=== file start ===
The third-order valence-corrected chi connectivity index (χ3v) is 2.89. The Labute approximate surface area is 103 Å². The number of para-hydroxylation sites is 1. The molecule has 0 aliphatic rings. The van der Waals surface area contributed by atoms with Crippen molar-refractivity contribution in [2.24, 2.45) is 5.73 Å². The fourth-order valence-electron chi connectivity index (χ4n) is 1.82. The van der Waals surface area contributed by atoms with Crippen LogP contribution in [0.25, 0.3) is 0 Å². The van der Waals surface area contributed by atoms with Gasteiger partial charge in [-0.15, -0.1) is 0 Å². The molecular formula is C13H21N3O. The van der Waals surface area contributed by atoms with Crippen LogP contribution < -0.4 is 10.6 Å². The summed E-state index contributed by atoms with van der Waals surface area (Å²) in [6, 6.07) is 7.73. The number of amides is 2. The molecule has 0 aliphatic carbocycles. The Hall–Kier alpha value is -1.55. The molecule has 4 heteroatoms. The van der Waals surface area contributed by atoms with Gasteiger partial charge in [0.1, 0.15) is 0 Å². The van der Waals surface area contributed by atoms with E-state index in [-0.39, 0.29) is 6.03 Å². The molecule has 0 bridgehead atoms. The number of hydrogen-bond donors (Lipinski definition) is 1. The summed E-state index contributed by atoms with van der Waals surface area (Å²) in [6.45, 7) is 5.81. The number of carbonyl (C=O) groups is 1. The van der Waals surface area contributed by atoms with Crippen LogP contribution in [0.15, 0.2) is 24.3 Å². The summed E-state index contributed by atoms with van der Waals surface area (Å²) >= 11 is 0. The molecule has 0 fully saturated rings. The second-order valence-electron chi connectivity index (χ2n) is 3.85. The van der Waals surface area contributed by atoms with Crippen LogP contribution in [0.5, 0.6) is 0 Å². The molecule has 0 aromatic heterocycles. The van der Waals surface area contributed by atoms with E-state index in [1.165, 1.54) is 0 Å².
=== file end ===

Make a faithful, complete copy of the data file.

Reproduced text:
The third-order valence-corrected chi connectivity index (χ3v) is 2.89. The Labute approximate surface area is 103 Å². The number of para-hydroxylation sites is 1. The molecule has 0 aliphatic rings. The van der Waals surface area contributed by atoms with Crippen molar-refractivity contribution in [2.24, 2.45) is 5.73 Å². The fourth-order valence-electron chi connectivity index (χ4n) is 1.82. The van der Waals surface area contributed by atoms with Crippen LogP contribution in [0.25, 0.3) is 0 Å². The van der Waals surface area contributed by atoms with Gasteiger partial charge in [-0.15, -0.1) is 0 Å². The molecular formula is C13H21N3O. The van der Waals surface area contributed by atoms with Crippen LogP contribution < -0.4 is 10.6 Å². The summed E-state index contributed by atoms with van der Waals surface area (Å²) in [6, 6.07) is 7.73. The number of amides is 2. The molecule has 0 aliphatic carbocycles. The Hall–Kier alpha value is -1.55. The molecule has 4 heteroatoms. The van der Waals surface area contributed by atoms with Gasteiger partial charge in [0.1, 0.15) is 0 Å². The van der Waals surface area contributed by atoms with E-state index in [-0.39, 0.29) is 6.03 Å². The molecule has 0 bridgehead atoms. The number of hydrogen-bond donors (Lipinski definition) is 1. The summed E-state index contributed by atoms with van der Waals surface area (Å²) in [6.45, 7) is 5.81. The number of carbonyl (C=O) groups is 1. The van der Waals surface area contributed by atoms with Crippen LogP contribution in [0.15, 0.2) is 24.3 Å². The summed E-state index contributed by atoms with van der Waals surface area (Å²) >= 11 is 0. The molecule has 0 fully saturated rings. The second-order valence-electron chi connectivity index (χ2n) is 3.85. The van der Waals surface area contributed by atoms with Crippen LogP contribution in [0.5, 0.6) is 0 Å². The molecule has 0 aromatic heterocycles. The van der Waals surface area contributed by atoms with E-state index in [1.165, 1.54) is 0 Å².